Each experimental group (treated or untreated) comprises at least 6 individual animals. All values are presented as means ±SE. Data are evaluated by one way ANOVA with repeated measurements. Results between two individual groups are compared by using unpaired Student's t-test. Differences between control and treated groups less than P<0.05 are considered statistically significant.
1. Improvement of left ventricular Function after ES cell transplantation
Myocardial infarction (MI) in rats was induced by ligation of the left anterior descending coronary artery. Three groups of rats were used in our experiments. A sham-operated group had the same operation with neither ligation of the coronary artery nor intra-myocardial injection. Treated rats were injected with the medium containing beating ES cells (106 cells/ml) into infarcted myocardium at three different sites (10 μl per site). A control group was injected with an equivalent volume of the cell-free culture medium. Six weeks after myocardial infarction, the left ventricular (LV) weight and the ratio of LV weight over body weight were significantly increased in medium-injected animals (n=6, Table 1) compared to sham-operated rats (n=6). However, intramyocardial transplantation of ES cells in MI rats (n=7) significantly decreased the degree of LV hypertrophy and the size of infarcted area (Table 1). The infarcted area was 41±3% for MI rats injected with the culture medium. Intramyocardial transplantation of ES cells reduced the infarcted area to 35±2% (P<0.05). These results suggest that reduction of infarct area may result from improvement of blood supplies and regeneration of new myocardium by transplanted ES cells.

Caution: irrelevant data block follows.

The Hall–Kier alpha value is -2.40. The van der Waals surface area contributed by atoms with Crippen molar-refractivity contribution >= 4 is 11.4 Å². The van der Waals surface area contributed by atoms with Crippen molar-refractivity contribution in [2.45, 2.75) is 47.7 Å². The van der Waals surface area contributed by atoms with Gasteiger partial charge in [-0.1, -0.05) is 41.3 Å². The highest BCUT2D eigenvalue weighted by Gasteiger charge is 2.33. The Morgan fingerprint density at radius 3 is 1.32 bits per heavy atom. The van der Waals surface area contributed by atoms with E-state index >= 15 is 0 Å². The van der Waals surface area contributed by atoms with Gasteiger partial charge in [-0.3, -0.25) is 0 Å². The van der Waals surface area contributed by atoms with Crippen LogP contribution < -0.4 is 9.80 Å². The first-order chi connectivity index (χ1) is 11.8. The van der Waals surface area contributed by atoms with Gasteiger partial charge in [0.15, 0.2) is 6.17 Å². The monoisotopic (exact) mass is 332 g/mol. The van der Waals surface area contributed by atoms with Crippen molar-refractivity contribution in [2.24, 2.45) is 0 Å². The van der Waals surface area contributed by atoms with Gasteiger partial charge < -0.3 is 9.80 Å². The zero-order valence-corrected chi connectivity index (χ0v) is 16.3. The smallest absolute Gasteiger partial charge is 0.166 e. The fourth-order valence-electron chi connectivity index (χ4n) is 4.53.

With hemodynamic measurements, the observed data showed that animals injected with the medium exhibited a slower velocity to reach the peak of LV systolic pressure (+dP/dt), a lower LV systolic pressure (LVP), and a higher LV end-diastolic pressure (LVEDP) than those in sham-operated rats. This data is shown by Table 2 and FIG. 1. Six weeks after transplantation of ES cells, cardiac contractility reflected by +dP/dt and LVSP were significantly improved. These data indicate that while the underlying mechanism of improvement of cardiac function by engrafted ES cells remains as yet unknown, nevertheless, it is unequivocal that ES cell transplantation increases the left ventricular performance in MI animals.
FIG. 1 illustrates the improvement of left ventricular function after ES cell transplantation using continuous chart strip recordings of hemodynamic measurement in anesthetized animals. Column A represents the sham-operated rat; Column B represents the postinfarcted rat injected with the cell-free medium; and Column C represents the postinfarcted rat transplanted with ES cells). Measurement was conducted 6 weeks after the MI operation. LVP, left ventricular pressure; dP/dt, instant change of left ventricular pressure over instant time.